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Five Rural Counties In Oregon Vote To Leave State And Become Part Of Idaho

Five Rural Counties In Oregon Vote To Leave State And Become Part Of Idaho

A few months back, several counties in far-left Oregon began an effort to secede from the state and become part of Idaho.

Now they have voted for it. It’s not a done deal yet, but they are off to a strong start.

These are simply people who are tired of being associated with the radical left-wing politics of Portland.


The Hill reports:

Oregon counties vote to secede to Idaho

Voters in five rural Oregon counties approved measures on Tuesday to consider joining the state of Idaho, a part of a long-shot grassroots movement to break with a state dominated by liberal voters west of the Cascade Mountains.

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Voters in Malheur, Sherman, Grant, Baker, and Lake counties all approved measures that would require county officials to take steps to promote moving the Idaho border west to incorporate their populations…

They join two other rural counties — Jefferson and Union — whose voters approved measures promoting a move to Idaho last year.

The local measures are backed by Move Oregon’s Border for a Greater Idaho, a local organization that wants to grow Idaho west and south into some counties in Northern California.

“This election proves that rural Oregon wants out of Oregon. If Oregon really believes in liberal values such as self-determination, the Legislature won’t hold our counties captive against our will,” said Mike McCarter, a conservative activist who heads the group. “If we’re allowed to vote for which government officials we want, we should be allowed to vote for which government we want as well.”

The government of Oregon has ignored these people for years. Who can blame them for wanting to leave?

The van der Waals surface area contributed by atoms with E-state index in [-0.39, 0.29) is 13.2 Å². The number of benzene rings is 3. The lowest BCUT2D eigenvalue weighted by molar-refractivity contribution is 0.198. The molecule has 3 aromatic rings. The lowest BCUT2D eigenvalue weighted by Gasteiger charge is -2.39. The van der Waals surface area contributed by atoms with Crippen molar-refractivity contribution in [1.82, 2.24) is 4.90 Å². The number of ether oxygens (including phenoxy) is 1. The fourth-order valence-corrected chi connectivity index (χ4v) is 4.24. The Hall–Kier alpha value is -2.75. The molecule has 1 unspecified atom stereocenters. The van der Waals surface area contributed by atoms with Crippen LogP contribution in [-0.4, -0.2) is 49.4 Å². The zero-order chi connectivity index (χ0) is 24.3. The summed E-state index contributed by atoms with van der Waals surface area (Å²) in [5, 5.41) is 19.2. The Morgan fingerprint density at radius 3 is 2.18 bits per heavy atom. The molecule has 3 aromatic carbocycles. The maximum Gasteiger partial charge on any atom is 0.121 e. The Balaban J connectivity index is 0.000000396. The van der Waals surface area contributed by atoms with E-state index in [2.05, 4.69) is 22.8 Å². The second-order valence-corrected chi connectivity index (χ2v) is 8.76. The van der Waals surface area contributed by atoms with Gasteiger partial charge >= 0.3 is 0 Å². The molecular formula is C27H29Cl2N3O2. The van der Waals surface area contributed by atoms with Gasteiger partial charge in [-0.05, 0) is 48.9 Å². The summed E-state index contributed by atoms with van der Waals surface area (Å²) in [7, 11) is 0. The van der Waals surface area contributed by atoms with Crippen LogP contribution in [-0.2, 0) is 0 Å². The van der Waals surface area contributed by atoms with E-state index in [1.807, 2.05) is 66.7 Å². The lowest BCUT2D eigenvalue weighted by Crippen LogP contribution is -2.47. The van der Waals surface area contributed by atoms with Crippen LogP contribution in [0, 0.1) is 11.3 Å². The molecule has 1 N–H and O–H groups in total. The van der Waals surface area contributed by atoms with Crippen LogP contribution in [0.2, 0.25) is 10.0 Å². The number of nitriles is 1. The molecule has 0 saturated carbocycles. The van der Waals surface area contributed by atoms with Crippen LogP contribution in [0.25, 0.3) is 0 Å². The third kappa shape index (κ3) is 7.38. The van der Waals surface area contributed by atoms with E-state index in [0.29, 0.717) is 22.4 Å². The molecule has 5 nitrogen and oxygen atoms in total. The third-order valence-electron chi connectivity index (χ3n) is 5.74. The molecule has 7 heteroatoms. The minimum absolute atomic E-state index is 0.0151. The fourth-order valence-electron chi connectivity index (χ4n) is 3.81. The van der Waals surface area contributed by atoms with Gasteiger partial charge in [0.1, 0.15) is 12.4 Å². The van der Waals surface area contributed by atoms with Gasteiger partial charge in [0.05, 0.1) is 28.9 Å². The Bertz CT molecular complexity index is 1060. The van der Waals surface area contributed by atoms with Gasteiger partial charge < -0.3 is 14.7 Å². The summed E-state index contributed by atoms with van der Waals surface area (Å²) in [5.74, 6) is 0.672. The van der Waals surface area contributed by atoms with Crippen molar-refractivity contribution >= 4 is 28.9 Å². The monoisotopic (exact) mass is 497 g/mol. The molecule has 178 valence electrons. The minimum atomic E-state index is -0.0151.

As the Democrats and their leaders are turning more radical, rural communities are starting to want nothing to do with this. Don’t be surprised, if this succeeds, to see other counties in the Blue States that want nothing to do with the policies of the state’s liberal governments choosing to go to a state that borders them that does not share the same leftist affliction known as Progressive Liberalism.

This will do two things: It will move conservative rural counties to conservative states, thus strengthening the conservatives within that state; it will also, by pulling out of liberal states, pull out any conservative resistance to liberal-progressive ideology. As this continues, you will see the political divide widen and widen until it is no longer attainable, with both sides refusing to give in to the demands of the other.

The question is, how long can a union of states hold together like this? We already see cracks within the state level; Oregon may be the first. California is also looking at doing the same thing, but rather than break off to another state, creating a 51st state, free from the politics of the coast.


I would love to give answers to how to fix this but see no way; the left is pushing unbudgingly in their refusal to give any sway to the conservatives, the conservatives have tried this with the liberals, but all they get are demands with the other side refusing to give anything.

We are rapidly approaching the point where give and take is no longer the norm, where each side refuses to budge in their ideology; this can only lead to one thing, a confrontation by force where one side or the other wins by kinetic means. This is not a route we want to go, but it may be unavoidable.

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About The Author

Timothy Benton

Student of history, a journalist for the last 2 years. Specialize in Middle East History, more specifically modern history with the Israeli Palestinian conflict. Also, a political commentator has been a lifetime fan of politics.

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